Microsoft Was 'Below Them, Above Them, Around Them,' In Reference To OpenAI

Satya Nadella
CEO of Microsoft

When a person is the CEO of a company, that person is tasked with commanding a team of talents. As the captain of a ship, the person needs to be a visionary leader who is also a strategic thinker, capable of steering the company towards success.

With traits that also include decisiveness and communication, resilience, strategic networking, integrity, and continuous learning, the CEO must also adapt to changes, as soon as the changes happen.

Satya Nadella is the CEO of Microsoft, the tech titan that has been around far longer than most other modern tech titans.

He was chosen to lead Microsoft by the company's board of directors for his deep understanding of Microsoft's business, his track record of driving innovation within the company, and his vision for its future in the rapidly evolving technology landscape.

And in the rise of AI, the CEO has made a number of key decisions that changed Microsoft forever.

Satya Nadella.
Satya Nadella.

When OpenAI's board fired its CEO, Sam Altman, in a November 2023 shock move, Nadella boasted that it would not matter at all.

"If OpenAI disappeared tomorrow, we have all the IP rights and all the capability."

"We have the people, we have the compute, we have the data, we have everything."

"We are below them, above them, around them."

When Altman was fired, the ousting was said to make Nadella realize hat Microsoft couldn't rely solely on OpenAI.

Even after pouring so much money on OpenAI, Nadella knows that Microsoft cannot be overly dependent on the ChatGPT maker.

The tech giant's CEO then hired AI veteran and Google DeepMind founder Mustafa Suleyman to lead a new group at the company spearheading all its consumer AI initiatives, including its Copilot chatbot.

Microsoft is also bringing over Suleyman's Inflection cofounder Karén Simonyan, plus some other members of the team.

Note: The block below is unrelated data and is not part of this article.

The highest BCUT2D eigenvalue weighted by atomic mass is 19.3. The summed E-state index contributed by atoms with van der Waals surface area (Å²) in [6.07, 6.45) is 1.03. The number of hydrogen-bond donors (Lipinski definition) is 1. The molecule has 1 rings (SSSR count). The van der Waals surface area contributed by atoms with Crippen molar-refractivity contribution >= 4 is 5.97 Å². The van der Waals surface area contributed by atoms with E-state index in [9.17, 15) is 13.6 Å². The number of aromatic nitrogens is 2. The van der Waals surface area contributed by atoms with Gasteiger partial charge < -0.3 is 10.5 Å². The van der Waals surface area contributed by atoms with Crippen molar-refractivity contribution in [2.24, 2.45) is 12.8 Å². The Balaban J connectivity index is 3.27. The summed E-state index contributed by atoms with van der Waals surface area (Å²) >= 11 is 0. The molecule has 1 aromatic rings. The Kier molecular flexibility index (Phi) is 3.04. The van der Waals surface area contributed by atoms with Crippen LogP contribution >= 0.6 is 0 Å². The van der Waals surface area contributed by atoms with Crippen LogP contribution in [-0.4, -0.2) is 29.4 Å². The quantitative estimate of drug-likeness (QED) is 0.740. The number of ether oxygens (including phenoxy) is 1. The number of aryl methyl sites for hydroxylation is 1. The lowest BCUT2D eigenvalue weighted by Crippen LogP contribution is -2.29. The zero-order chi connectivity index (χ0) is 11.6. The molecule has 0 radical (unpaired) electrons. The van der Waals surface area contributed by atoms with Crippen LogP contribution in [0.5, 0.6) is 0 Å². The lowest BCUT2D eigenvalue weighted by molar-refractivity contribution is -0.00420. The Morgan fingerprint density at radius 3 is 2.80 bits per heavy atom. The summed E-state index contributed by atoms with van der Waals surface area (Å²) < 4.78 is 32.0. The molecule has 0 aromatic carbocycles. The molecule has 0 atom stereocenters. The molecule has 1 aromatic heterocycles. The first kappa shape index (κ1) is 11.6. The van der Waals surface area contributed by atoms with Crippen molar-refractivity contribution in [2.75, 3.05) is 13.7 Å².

Nadella announced he was recruiting Altman and Greg Brockman, OpenAI's president, but after a series of dramatic twists, Altman was reinstated as OpenAI CEO days later.

"If OpenAI disappeared tomorrow, I don't want any customer of ours to be worried about it quite honestly, because we have all of the rights to continue the innovation."

"Not just to serve the product, but we can go and just do what we were doing in partnership ourselves."

Read: No 'Malfeasance': The Firing Of Sam Altman, And How OpenAI Desperately Wants Him Back

Sam Altman, Satya Nadella
Satya Nadella and Sam Altman. The CEO of Microsoft knows that his company cannot be overly dependent on the ChatGPT maker.

Microsoft is no stranger to AI, and has been developing in-house AI products for more than many years.

But the trends have shifted, and that generative AI has made the spotlight, enjoying the limelight like pretty much no product before it could.

Microsoft was "self-sufficient" in its AI offerings and had the talent, compute, and data.

After all, it's business as usual, and Nadella made the strategic move to keep Microsoft ahead.

In particular, it's all part of Microsoft's push to get ahead in the AI race with competitors - like Google.

The Microsoft chief acknowledged that Gemini-maker Google is a very strong player in the AI industry.

"Google should have been the default winner," Nadella once said.

Read: Being Fired Can Be So Painful That 'I Wouldn't Wish It On An Enemy'